Biography: “Our Southern Friend”
John H. F. (Fitz) M., Cumberstone, Maryland.
(p. 226 in 1st edition, p. 460 in 2nd edition, p. 497 in 3rd edition, and p. 208 in 4th edition. In the first three editions it appeared under the section “They Nearly Lost All.”)
They Lost Nearly All
“Pioneer A.A., minister’s son, and southern farmer, he asked, ‘Who am I to say there is no God?'”
Fitz’ date of sobriety was October 1935. He was Bill’s second or third success at 12th stepping after he returned from Akron in 1935. The first was Hank P. (“The Unbeliever” in the 1st edition), and the second probably William R., “A Business Man’s Recovery” in the 1st edition.)
Fitz has been described as a blue blood from Maryland. Alcoholism may have run in his mother’s side of the family. Fitz was, reportedly, quite handsome, with chiseled features. He had the quiet, easy charm of the landed gentry. Indeed, he was quite the Southern gentleman. Lois W. said Fitz was an impractical, lovable dreamer. His intellectual, scholarly qualities gave him common ground with Bill who – like Fitz – was also a dreamer.
He was the son of an Episcopalian minister. Alcoholism may have run in his mother’s side of the family. They never drank at home, but when Fitz took his first drink when at college, he discovered that it removed his fear and sense of inferiority.
He attempted to enlist during World War I, but could not pass the physical. This added to his sense of inferiority.
He had a good job with a large corporation until the Great Depression. Later he worked at various jobs: traveling salesman, teacher and farmer. But he couldn’t stop drinking. He was drunk when his mother-in-law died, when his own mother died, when his child was born.
His wife had heard of Towns Hospital in New York and urged him to go there. Finally he agreed.
Another patient told him about a group of men who were worse than he was but who didn’t drink any more. This patient had tried the program but had slipped. He knew it was because he hadn’t been honest. He asked Fitz if he believed in God. Fitz did not. Later, in his bed, the thought came: “Can all the worth while people I have known be wrong about God?” He took a look at his own history and suddenly a thought like a Voice came: “Who are you to say there is no God?”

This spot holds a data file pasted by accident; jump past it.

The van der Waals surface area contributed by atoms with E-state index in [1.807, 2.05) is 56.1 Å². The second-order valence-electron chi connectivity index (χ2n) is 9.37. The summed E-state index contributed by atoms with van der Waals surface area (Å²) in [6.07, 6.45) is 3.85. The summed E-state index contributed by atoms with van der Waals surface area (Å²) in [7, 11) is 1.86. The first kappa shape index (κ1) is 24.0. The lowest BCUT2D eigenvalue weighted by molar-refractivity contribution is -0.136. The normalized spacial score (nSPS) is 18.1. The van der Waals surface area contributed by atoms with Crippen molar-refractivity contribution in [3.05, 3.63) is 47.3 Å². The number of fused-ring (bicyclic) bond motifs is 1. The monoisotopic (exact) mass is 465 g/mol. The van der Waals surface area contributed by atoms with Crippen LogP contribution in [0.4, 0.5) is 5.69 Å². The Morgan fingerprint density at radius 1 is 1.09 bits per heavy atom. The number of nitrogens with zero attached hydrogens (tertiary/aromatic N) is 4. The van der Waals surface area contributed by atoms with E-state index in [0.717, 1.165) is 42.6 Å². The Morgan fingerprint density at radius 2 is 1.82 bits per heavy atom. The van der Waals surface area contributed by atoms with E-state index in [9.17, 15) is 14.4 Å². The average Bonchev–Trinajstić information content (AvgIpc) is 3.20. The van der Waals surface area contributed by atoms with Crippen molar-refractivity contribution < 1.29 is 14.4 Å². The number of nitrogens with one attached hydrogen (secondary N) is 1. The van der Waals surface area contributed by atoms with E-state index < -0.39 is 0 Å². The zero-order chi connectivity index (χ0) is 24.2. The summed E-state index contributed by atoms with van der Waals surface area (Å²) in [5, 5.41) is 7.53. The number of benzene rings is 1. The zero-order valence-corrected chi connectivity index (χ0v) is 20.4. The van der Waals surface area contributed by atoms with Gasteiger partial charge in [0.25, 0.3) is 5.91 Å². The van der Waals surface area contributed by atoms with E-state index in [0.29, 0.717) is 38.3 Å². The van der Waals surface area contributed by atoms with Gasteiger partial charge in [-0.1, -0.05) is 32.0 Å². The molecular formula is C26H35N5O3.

Bill & Lois W. and Fitz M. and his wife became devoted friends, and visited one another often. Fitz frequently came up for the Tuesday night meeting at the Wilson home in Brooklyn. It was while Bill and Lois were visiting Fitz in Maryland in the summer of 1936 that Bill C., committed suicide. (See page 16 of the Big Book.) And Fitz, as well as Hank P. often joined Bill and Lois at Oxford Group house parties before A.A. broke away from the Oxford Group.
During the writing of the Big Book, Fitz insisted that the book should express Christian doctrines and use Biblical terms and expressions. Hank and Jim B. opposed him. The compromise was “God as we understood Him.”
When the group was trying to decide on a name for the book, Fitz, because of his close proximity to Washington, was asked to go to the Library of Congress and find out how many books were called “The Way Out.” His sister, Agnes, came to the their assistance when the printer refused to release the book he was holding – the first printing of Alcoholics Anonymous. Agnes loaned A.A. $1,000, the equivalent of nearly $12,000 today.
Fitz later started A.A. in Washington. Florence R. (“A Feminine Victory” in the 1st edition) joined him in Washington. It was Fitz who was called on to identify her body when she died. He sent one of his early sponsees (who never recovered) to see his old friend Jim B. in Washington (“The Vicious Cycle”) when Jim was just coming off a binge.
In World War II, Fitz at last was able to join the Army, where he was found to be suffering from cancer. He died October 4, 1943, eight years after he stopped drinking. Fitz is buried on the grounds of Christ Episcopal Church at Owensville, MD, where his father had once been pastor. He is buried just a few feet from Jim B.